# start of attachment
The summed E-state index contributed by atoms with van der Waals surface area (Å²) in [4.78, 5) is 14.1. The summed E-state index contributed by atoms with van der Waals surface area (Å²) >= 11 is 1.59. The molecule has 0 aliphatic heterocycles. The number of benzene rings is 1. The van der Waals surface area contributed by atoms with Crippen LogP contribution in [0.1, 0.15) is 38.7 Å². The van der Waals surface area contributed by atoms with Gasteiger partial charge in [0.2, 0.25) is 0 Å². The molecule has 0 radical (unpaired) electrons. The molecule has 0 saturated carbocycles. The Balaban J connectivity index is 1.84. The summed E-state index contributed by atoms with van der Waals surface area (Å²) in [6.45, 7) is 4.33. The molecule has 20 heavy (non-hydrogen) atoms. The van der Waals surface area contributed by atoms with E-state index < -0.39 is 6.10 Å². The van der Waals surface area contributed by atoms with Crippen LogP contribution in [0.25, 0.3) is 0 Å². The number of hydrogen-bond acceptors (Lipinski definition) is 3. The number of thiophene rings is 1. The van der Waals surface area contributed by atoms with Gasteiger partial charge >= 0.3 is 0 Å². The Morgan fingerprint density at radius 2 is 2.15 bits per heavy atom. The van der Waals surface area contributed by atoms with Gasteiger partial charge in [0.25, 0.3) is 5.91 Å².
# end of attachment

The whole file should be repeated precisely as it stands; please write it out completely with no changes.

The summed E-state index contributed by atoms with van der Waals surface area (Å²) in [4.78, 5) is 14.1. The summed E-state index contributed by atoms with van der Waals surface area (Å²) >= 11 is 1.59. The molecule has 0 aliphatic heterocycles. The number of benzene rings is 1. The van der Waals surface area contributed by atoms with Crippen LogP contribution in [0.1, 0.15) is 38.7 Å². The van der Waals surface area contributed by atoms with Gasteiger partial charge in [0.2, 0.25) is 0 Å². The molecule has 0 radical (unpaired) electrons. The molecule has 0 saturated carbocycles. The Balaban J connectivity index is 1.84. The summed E-state index contributed by atoms with van der Waals surface area (Å²) in [6.45, 7) is 4.33. The molecule has 20 heavy (non-hydrogen) atoms. The van der Waals surface area contributed by atoms with E-state index < -0.39 is 6.10 Å². The van der Waals surface area contributed by atoms with Crippen LogP contribution in [0.25, 0.3) is 0 Å². The number of hydrogen-bond acceptors (Lipinski definition) is 3. The number of thiophene rings is 1. The van der Waals surface area contributed by atoms with Gasteiger partial charge >= 0.3 is 0 Å². The Morgan fingerprint density at radius 2 is 2.15 bits per heavy atom. The van der Waals surface area contributed by atoms with Gasteiger partial charge in [0.25, 0.3) is 5.91 Å².